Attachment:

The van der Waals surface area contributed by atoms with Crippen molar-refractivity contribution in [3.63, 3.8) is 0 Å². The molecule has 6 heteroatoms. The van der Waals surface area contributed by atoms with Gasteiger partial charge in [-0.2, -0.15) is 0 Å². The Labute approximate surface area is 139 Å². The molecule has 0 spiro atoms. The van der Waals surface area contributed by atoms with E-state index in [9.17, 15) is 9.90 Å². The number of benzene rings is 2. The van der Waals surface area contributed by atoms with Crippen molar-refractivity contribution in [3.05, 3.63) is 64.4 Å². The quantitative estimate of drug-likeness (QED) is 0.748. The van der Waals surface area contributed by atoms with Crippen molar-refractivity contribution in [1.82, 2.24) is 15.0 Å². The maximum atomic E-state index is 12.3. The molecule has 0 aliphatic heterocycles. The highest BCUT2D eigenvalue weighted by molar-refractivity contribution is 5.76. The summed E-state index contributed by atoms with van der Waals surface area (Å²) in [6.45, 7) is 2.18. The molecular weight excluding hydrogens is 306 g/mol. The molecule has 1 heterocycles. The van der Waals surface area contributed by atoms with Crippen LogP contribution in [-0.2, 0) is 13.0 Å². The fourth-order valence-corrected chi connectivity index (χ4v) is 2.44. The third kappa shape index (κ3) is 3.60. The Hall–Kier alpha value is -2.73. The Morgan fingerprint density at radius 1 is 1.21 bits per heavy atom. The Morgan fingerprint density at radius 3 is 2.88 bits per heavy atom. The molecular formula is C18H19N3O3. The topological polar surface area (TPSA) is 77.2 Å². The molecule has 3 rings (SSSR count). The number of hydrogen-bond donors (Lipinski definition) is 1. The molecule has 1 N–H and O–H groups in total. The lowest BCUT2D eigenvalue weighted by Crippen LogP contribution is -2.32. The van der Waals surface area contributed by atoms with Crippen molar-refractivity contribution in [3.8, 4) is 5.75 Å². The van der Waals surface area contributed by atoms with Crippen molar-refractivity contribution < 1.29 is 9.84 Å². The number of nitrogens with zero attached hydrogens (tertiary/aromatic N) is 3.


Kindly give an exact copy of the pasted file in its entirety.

The van der Waals surface area contributed by atoms with Crippen molar-refractivity contribution in [3.63, 3.8) is 0 Å². The molecule has 6 heteroatoms. The van der Waals surface area contributed by atoms with Gasteiger partial charge in [-0.2, -0.15) is 0 Å². The Labute approximate surface area is 139 Å². The molecule has 0 spiro atoms. The van der Waals surface area contributed by atoms with E-state index in [9.17, 15) is 9.90 Å². The number of benzene rings is 2. The van der Waals surface area contributed by atoms with Crippen molar-refractivity contribution in [3.05, 3.63) is 64.4 Å². The quantitative estimate of drug-likeness (QED) is 0.748. The van der Waals surface area contributed by atoms with Crippen molar-refractivity contribution in [1.82, 2.24) is 15.0 Å². The maximum atomic E-state index is 12.3. The molecule has 0 aliphatic heterocycles. The highest BCUT2D eigenvalue weighted by molar-refractivity contribution is 5.76. The summed E-state index contributed by atoms with van der Waals surface area (Å²) in [6.45, 7) is 2.18. The molecular weight excluding hydrogens is 306 g/mol. The molecule has 1 heterocycles. The van der Waals surface area contributed by atoms with Crippen LogP contribution in [-0.2, 0) is 13.0 Å². The fourth-order valence-corrected chi connectivity index (χ4v) is 2.44. The third kappa shape index (κ3) is 3.60. The Hall–Kier alpha value is -2.73. The Morgan fingerprint density at radius 1 is 1.21 bits per heavy atom. The Morgan fingerprint density at radius 3 is 2.88 bits per heavy atom. The molecular formula is C18H19N3O3. The topological polar surface area (TPSA) is 77.2 Å². The molecule has 3 rings (SSSR count). The number of hydrogen-bond donors (Lipinski definition) is 1. The molecule has 1 N–H and O–H groups in total. The lowest BCUT2D eigenvalue weighted by Crippen LogP contribution is -2.32. The van der Waals surface area contributed by atoms with Crippen molar-refractivity contribution in [3.8, 4) is 5.75 Å². The van der Waals surface area contributed by atoms with Crippen molar-refractivity contribution < 1.29 is 9.84 Å². The number of nitrogens with zero attached hydrogens (tertiary/aromatic N) is 3.